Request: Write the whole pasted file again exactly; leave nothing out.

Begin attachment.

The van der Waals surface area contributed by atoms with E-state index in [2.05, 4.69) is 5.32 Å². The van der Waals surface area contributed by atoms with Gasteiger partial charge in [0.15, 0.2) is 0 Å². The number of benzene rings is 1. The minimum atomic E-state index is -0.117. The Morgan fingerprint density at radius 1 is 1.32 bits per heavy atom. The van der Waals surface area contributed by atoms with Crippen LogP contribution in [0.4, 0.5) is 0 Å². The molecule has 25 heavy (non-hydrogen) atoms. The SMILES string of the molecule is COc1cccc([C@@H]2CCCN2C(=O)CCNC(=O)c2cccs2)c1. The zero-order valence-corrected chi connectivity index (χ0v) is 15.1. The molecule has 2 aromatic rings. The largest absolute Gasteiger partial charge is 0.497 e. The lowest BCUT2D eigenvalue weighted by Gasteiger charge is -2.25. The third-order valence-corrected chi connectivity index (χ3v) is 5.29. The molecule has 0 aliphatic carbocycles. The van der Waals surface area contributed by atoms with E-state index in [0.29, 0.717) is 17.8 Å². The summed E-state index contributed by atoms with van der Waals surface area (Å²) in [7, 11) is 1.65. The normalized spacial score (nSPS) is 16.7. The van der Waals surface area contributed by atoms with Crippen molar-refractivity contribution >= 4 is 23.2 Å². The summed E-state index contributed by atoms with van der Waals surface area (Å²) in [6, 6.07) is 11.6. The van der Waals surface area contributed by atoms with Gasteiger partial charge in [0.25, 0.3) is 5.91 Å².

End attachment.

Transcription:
The van der Waals surface area contributed by atoms with E-state index in [2.05, 4.69) is 5.32 Å². The van der Waals surface area contributed by atoms with Gasteiger partial charge in [0.15, 0.2) is 0 Å². The number of benzene rings is 1. The minimum atomic E-state index is -0.117. The Morgan fingerprint density at radius 1 is 1.32 bits per heavy atom. The van der Waals surface area contributed by atoms with Crippen LogP contribution in [0.4, 0.5) is 0 Å². The molecule has 25 heavy (non-hydrogen) atoms. The SMILES string of the molecule is COc1cccc([C@@H]2CCCN2C(=O)CCNC(=O)c2cccs2)c1. The zero-order valence-corrected chi connectivity index (χ0v) is 15.1. The molecule has 2 aromatic rings. The largest absolute Gasteiger partial charge is 0.497 e. The lowest BCUT2D eigenvalue weighted by Gasteiger charge is -2.25. The third-order valence-corrected chi connectivity index (χ3v) is 5.29. The molecule has 0 aliphatic carbocycles. The van der Waals surface area contributed by atoms with E-state index in [0.29, 0.717) is 17.8 Å². The summed E-state index contributed by atoms with van der Waals surface area (Å²) in [7, 11) is 1.65. The normalized spacial score (nSPS) is 16.7. The van der Waals surface area contributed by atoms with Crippen molar-refractivity contribution >= 4 is 23.2 Å². The summed E-state index contributed by atoms with van der Waals surface area (Å²) in [6, 6.07) is 11.6. The van der Waals surface area contributed by atoms with Gasteiger partial charge in [0.25, 0.3) is 5.91 Å².